Such a story presents art as participating in an intellectual history, part philosophy, part political-science ; all of which is what establishes art as a discipline that has an important place in a liberal arts university or college. At the same time, we much teach the craft, even as the tools and platforms expand (besides the rhetorical omission of the sculptor, Sontag’s own bundle forgoes the film maker, the conceptual artist, and the performance artist, all of whom must be included). How to fit it all into a sequence of college majors? My own experience is that we can’t. Maybe the best we can do is prepare students to be students for the rest of their lives. Art classes must present the craft as a link to the history and a means to the present the practice. The introduction of great writing into the classroom helps because it explodes the myth of inarticulability and sets a foundation for critical accountability. Zadie Smith’s essays on Lynette Yiadom-Boakye and Kara Walker are recent examples of exciting art stirring exciting language and a filling-in of histories. Within the classroom this accountability should be couched in kindness (something that often must be relearned in college after punishing experiences in the secondary school system) and permission to repeatedly fail, to test and discard models for expression even as fluency develops.
Then there’s academic bureaucracy, which makes a lot of things possible, but inflates itself at the expense of teachers and numbers. The growth both in salaries and bodies of administration at the expense of faculty over the last twenty years has been well-covered, but how much administration inflation has added to the rising cost of tuition is less well publicized. And I don’t think the endangerment of the humanities in our collegiate education has been discussed enough. West Virginia University plans to cut 169 faculty positions and over 30 majors in a cost-cutting move, including world languages and literature and graduate level math. No administrative cutbacks have been reported as of this writing. Archeology programs have virtually disappeared from major universities across the country. College is now not only staggeringly expensive, but the humanities are being winnowed out as enrollment dwindles in favor of more vocational programs and the corporate grant attractors of research and development sciences. The programs I’ve been involved with have never had an enrollment crisis even as it’s been predicted, but we don’t generate alumni or corporate donations, either. A Tier-1 research university might support the arts for the prestige their programs bring if they are elite, but they are less regarded as part of the university’s mission if the numbers shrink. Look for attrition in humanities to continue unless priorities shift back within administrative master plans. Art pedagogy could find itself relocated back to residing only in art schools, isolated from the liberal arts university, not because its own lack of vitality, but because the notion of a “liberal arts curriculum” itself gradually dwindles away.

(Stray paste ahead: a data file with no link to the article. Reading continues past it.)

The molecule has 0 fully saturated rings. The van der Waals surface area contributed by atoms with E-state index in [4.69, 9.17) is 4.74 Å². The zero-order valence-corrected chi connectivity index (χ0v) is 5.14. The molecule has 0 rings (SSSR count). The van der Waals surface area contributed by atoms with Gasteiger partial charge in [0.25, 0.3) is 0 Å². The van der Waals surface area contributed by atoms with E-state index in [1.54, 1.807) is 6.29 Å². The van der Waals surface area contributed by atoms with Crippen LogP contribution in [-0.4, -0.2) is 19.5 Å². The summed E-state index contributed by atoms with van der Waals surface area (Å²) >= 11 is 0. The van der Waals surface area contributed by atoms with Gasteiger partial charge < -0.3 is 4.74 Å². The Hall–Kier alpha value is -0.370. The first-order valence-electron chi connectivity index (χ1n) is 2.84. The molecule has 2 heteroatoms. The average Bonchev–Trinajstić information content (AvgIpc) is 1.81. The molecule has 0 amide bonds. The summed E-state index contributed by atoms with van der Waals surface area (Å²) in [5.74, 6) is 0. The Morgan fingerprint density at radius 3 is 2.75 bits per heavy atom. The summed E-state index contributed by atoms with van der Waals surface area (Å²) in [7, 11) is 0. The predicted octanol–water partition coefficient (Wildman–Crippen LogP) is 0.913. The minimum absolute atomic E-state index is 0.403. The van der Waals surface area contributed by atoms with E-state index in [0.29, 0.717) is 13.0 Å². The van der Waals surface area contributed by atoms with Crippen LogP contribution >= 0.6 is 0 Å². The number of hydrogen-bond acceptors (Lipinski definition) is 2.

At ground level, in the classroom and whatever studio space can be found, students face other pressures, perhaps primarily the seductively even sheen of images on their cell phones. The leveling effect of social media is an enormous obstacle to an undergraduate student’s ability to make judgements bases on the material presence of an artwork, and an enticement to a belief in art as a sure-fire career path. Of course, this is a Ponzi scheme. The truth is that the most interesting art sustains a long game, and the promise of near-term monetary success is an elusive and troublesome distraction from the process of deepening one’s practice. Some people can handle it and continue to develop even if it means discarding motifs that have brought them recognition, while a lot of others burn out in a cycle of repetition. Artists can also burn out from neglect, and so I’m not sure if there’s a template for right thinking and behavior except common sense. Do we counsel students towards treating their art as something a bit beyond their knowing, something that is just beyond the reach of their current solutions? I see it hanging out there, conversing with the culture of made art, beyond even the culture that first sponsored the idea, kind of like the Kabbalist’s vision of The Book in which everything that has ever been written is but a page. On whose table does The Book lay open?
So, I’m retiring from teaching to return full time to practice, to be a student after matriculation. I have no idea how much time is given to me, but I’m hoping for a couple of decades to reach beyond my grasp. I know that teaching itself has been an extended learning process which has brought me to thinking more deeply about painting than I might have through any other up means. My interactions with my treasured colleagues and students have opened me up to fresh thinking about art and especially painting. The sharing of names and enthusiasms is the essence of collegiality and I’m optimistic I can carry that out the door. That, and a tantalizing sense of possibility that comes from anticipating an extended stretch of time with one’s practice in the studio. I imagine that in some small but inevitable way my painting will evolve to look like . . . painting.